USA built on their overnight lead during the second day of the Athletics World Cup in London on Sunday (15), winning six of the 17 events to lift the trophy at the first staging of the eight-way multi-nation competition.
Their one-lap sprinters in particular helped in racking up the points as they won the men’s 400m, 400m hurdles and 4x400m relay. Their other victories on Sunday came in the men’s pole vault, women’s 800m and women’s high jump.
Two days after competing at the IAAF Diamond League meeting in Rabat, USA’s Paul Dedewo won the 400m by exactly a second in a PB of 44.48 to claim maximum points in the first track event of the day.
Less than 20 minutes later, and in a much closer race, Kenny Selmon held off Poland’s Patryk Dobek to win the 400m hurdles by 0.05 in 48.97.
On the field, world champion Sam Kendricks contributed to USA’s strong start to the day, winning the pole vault with a 5.83m clearance. Germany’s Raphael Holzdeppe was second with 5.75m.
Poland and Great Britain both moved up the leader board on the second day to end the competition in second and third respectively.
After winning the women’s hammer and 1500m on the first day, Poland claimed victories in the men’s equivalent on Sunday. World and Olympic bronze medallist Wojciech Nowicki won the hammer with 77.94m, while Marcin Lewandowski won a tactical 1500m in 3:52.88.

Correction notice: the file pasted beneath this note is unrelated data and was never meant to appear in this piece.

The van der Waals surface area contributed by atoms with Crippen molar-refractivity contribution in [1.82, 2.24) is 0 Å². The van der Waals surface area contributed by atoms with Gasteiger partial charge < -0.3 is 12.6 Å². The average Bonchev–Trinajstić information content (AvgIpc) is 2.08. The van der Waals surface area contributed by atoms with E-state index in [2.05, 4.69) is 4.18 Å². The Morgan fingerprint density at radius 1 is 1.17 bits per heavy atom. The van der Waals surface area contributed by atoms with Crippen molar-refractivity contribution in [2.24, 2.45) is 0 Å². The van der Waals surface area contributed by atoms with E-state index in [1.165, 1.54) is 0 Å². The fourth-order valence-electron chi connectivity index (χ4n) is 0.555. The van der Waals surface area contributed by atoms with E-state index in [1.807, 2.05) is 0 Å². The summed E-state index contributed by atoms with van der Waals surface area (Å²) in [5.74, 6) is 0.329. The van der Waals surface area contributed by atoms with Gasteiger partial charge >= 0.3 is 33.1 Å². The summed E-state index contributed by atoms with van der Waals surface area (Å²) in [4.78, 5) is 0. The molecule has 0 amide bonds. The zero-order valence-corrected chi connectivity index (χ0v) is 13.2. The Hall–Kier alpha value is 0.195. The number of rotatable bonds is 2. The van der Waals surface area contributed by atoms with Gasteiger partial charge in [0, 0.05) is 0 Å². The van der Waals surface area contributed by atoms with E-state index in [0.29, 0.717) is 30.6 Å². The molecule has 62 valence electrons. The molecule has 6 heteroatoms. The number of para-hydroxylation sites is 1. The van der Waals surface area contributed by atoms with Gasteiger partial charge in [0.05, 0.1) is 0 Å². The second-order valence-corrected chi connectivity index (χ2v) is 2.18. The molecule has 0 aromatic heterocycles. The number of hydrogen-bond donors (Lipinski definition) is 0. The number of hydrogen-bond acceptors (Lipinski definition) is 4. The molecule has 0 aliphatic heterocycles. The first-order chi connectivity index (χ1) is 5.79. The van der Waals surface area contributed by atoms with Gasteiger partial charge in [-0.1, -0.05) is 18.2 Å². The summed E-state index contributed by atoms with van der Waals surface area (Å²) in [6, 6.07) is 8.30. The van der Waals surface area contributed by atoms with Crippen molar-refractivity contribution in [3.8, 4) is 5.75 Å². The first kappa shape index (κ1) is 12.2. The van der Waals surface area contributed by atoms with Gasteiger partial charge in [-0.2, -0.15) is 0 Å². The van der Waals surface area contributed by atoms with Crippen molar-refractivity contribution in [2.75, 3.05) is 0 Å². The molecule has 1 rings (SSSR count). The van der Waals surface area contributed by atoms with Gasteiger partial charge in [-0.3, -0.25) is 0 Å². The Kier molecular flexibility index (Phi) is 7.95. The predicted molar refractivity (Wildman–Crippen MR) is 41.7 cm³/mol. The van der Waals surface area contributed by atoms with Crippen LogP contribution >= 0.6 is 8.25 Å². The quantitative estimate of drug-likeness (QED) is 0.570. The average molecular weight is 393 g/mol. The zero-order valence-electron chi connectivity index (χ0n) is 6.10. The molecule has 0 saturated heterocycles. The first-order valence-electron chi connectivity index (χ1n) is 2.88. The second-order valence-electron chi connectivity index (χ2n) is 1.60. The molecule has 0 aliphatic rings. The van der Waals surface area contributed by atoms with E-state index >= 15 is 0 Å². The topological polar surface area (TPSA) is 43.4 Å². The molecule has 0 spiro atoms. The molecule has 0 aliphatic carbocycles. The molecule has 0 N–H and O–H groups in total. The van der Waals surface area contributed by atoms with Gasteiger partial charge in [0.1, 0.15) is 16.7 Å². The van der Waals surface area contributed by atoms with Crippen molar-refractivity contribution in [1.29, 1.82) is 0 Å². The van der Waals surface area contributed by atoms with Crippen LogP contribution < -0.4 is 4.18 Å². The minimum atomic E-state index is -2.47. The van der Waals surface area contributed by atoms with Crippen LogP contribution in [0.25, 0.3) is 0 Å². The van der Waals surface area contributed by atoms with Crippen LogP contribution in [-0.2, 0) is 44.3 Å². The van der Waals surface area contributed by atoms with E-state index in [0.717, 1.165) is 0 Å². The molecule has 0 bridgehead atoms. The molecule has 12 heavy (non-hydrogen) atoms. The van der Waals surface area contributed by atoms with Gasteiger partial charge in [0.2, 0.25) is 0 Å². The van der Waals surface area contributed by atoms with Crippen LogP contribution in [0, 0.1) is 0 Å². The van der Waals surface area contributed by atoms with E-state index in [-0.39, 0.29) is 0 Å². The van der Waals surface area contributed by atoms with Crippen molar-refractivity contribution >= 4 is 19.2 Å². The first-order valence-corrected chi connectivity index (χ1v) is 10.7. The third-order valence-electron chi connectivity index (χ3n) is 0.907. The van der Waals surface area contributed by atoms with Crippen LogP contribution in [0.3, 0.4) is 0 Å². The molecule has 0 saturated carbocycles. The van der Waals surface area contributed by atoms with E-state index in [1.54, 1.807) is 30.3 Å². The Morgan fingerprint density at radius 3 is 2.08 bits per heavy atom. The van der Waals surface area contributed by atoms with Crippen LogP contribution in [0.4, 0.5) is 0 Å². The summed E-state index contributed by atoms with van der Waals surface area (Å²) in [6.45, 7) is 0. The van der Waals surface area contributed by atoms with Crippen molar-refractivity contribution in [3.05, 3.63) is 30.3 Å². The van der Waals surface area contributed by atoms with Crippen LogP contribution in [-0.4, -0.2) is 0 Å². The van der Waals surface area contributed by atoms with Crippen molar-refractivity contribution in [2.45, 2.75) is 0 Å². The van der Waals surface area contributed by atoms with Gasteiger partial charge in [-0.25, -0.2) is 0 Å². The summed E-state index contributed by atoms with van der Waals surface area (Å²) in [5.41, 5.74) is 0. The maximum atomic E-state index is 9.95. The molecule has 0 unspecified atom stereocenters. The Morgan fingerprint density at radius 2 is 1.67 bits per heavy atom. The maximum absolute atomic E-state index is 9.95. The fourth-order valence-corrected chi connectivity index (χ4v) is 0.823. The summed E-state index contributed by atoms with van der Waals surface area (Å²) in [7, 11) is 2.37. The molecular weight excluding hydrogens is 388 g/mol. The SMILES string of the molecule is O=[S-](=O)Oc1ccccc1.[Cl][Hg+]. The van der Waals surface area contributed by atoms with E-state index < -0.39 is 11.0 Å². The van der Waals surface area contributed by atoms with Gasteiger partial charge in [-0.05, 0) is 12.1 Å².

Although they finished seventh in the final standings, South Africa could at least lay claim to arguably the top performance of the second day. World champion Luvo Manyonga flew out to 8.51m in the first round of the long jump and consistently backed it up with marks of 8.48m, 8.50m and 8.50m. NCAA champion Zack Bazile of the USA finished second with 8.30m.
Hosts Britain had to wait until the penultimate track event for their first and only victory on Sunday. Their women’s 4x100m team won in 42.52 from Jamaica (42.60) while the USA failed to get the baton around.
USA fittingly won the final event, the men’s 400m, in 2:59.78. World indoor champions Poland were a distant second, reflecting their position in the final standings.
Helped by victories from Tyquendo Tracey in the men’s 100m (10.03) and Shericka Jackson in the women’s 200m (22.35), Jamaica finished fourth overall.
Jon Mulkeen for the IAAF